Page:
I know nothing about film nor auteurs. I do have at least a vague grasp of markets:
Twenty-five years ago this month, Jane Campion became the first, and so far the only, female director to win the Cannes film festival, with her wild gothic tale of repression and obsession, The Piano. When Campion broke through and was recognised as an auteur by her male peers – with the Palme d’Or and three Oscars in her handbag – feminists assumed that more women artists would follow in her wake. They were wrong.
There was no great bursting of the financial and cultural dam that held back women film-makers. Instead their work filtered through in drips, excluded from directing blockbusters, and excluded from competition at Cannes and other festivals. “I think we got caught in a complicated supplicancy, a very sophisticated supplicancy,” says Campion.
But now, a quarter of a century later, Campion feels that time is up for supplicancy as the #MeToo movement reverberates in the film industry and beyond. “Right now, we’re in a really special moment. I’m so excited about it. It’s like the Berlin wall coming down, like the end of apartheid. I think we have lived in one of the more ferocious patriarchal periods of our time, the 80s, 90s and noughties. Capitalism is such a macho force. I felt run over.”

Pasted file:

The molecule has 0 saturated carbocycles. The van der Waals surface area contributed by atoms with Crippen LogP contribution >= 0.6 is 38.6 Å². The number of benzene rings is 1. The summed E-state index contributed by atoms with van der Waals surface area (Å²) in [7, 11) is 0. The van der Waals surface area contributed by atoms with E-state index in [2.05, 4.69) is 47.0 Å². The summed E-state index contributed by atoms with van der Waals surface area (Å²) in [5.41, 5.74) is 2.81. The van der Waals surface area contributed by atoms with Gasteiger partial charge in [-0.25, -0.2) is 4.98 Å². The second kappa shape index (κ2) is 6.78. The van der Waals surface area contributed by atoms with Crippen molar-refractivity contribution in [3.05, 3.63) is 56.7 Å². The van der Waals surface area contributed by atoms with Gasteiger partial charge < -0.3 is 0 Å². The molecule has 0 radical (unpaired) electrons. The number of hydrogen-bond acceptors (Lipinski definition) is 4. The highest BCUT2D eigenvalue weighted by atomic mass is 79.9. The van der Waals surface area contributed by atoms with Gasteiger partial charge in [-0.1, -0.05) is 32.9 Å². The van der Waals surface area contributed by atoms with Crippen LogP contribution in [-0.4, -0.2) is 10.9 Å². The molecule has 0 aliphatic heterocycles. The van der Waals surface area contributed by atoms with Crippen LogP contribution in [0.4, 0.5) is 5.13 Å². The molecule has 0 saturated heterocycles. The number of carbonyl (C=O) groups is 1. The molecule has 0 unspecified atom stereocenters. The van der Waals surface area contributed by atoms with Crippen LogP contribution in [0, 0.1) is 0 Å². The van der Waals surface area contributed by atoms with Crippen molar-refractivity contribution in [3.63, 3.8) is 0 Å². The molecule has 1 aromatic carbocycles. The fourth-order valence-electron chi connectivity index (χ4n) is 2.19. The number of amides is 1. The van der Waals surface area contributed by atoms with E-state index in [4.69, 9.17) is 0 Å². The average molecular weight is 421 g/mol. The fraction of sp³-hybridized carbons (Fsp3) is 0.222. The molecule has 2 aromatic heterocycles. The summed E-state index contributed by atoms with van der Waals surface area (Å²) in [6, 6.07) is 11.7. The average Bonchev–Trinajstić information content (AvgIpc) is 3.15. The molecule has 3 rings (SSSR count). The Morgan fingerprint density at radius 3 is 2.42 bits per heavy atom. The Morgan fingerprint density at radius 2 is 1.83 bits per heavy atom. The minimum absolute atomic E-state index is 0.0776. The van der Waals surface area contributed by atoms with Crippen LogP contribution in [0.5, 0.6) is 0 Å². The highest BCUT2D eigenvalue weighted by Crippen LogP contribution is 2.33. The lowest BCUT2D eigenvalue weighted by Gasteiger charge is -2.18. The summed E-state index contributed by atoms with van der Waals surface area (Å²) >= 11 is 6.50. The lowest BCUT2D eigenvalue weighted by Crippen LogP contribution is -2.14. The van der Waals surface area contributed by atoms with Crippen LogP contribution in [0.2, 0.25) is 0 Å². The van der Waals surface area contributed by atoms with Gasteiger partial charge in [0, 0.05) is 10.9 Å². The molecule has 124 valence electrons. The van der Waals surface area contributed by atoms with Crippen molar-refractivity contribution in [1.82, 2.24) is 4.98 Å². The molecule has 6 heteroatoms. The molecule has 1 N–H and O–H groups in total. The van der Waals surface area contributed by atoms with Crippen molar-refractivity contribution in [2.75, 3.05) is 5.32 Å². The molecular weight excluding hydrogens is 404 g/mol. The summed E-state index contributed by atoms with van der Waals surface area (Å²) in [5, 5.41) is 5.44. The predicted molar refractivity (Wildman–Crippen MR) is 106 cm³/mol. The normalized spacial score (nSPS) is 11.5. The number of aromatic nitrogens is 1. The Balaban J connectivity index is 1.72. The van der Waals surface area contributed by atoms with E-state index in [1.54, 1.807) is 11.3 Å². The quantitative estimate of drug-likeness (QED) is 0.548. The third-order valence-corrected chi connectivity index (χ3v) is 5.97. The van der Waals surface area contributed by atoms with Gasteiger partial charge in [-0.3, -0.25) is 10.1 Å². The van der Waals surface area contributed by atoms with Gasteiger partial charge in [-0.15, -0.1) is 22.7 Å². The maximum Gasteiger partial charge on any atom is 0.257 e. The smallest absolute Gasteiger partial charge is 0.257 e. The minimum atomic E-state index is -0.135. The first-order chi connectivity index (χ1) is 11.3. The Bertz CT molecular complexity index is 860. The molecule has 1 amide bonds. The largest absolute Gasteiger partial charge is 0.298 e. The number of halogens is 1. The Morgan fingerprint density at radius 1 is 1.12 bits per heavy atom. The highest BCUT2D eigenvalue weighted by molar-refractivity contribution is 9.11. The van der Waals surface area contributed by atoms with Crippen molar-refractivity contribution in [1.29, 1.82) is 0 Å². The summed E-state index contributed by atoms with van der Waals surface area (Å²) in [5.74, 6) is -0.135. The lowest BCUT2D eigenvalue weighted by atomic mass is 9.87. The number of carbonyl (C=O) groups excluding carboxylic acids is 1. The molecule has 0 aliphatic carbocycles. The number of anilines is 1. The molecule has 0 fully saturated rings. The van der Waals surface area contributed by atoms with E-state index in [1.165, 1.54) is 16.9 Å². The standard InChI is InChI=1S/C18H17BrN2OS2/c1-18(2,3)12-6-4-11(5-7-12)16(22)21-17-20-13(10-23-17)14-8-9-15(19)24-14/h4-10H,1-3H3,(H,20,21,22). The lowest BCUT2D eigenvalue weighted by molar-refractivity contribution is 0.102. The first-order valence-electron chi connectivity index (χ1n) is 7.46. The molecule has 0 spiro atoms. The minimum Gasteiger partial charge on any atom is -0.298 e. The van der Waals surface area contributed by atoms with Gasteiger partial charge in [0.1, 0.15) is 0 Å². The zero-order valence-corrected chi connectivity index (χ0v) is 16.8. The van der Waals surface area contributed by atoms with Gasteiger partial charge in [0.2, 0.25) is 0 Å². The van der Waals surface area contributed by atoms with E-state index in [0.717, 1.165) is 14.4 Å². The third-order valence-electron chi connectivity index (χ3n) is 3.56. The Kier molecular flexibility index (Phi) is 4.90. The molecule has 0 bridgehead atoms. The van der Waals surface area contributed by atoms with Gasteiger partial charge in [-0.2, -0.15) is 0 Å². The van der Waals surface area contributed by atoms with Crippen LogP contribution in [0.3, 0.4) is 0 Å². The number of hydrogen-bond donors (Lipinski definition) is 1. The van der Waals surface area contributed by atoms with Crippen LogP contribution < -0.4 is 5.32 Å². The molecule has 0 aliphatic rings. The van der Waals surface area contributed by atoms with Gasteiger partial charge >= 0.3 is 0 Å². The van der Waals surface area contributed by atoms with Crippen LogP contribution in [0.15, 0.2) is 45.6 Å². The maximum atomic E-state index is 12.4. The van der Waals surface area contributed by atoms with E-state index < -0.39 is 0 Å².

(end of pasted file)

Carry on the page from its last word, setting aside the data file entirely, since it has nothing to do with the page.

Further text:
Dipping croissants into coffee in Soho on a trip from her home in New Zealand to London, Campion seems the last person anyone would dare to run over, with her iron will, silver hair and ready laugh. But even after The Piano’s success, Campion’s journey was never easy, and her insistence on a stubbornly female gaze in her work did not translate into big box office returns.
That last line being fairly important, no? A film takes some multiples of decamillions of dollars to make and show worldwide. A major studio movie does at least. The people who cough up that cash would quite like to have their money back too.
If female directors making feminist films made beaucoup de cash then investors would line up to pay for them. They don’t, apparently, so…….
The market – note, not capitalism – gets what the market wants. This is even so if there are some millions of women out there who wish to see a film based upon feminist principles and stories. Market demand rather calling forth its own supply.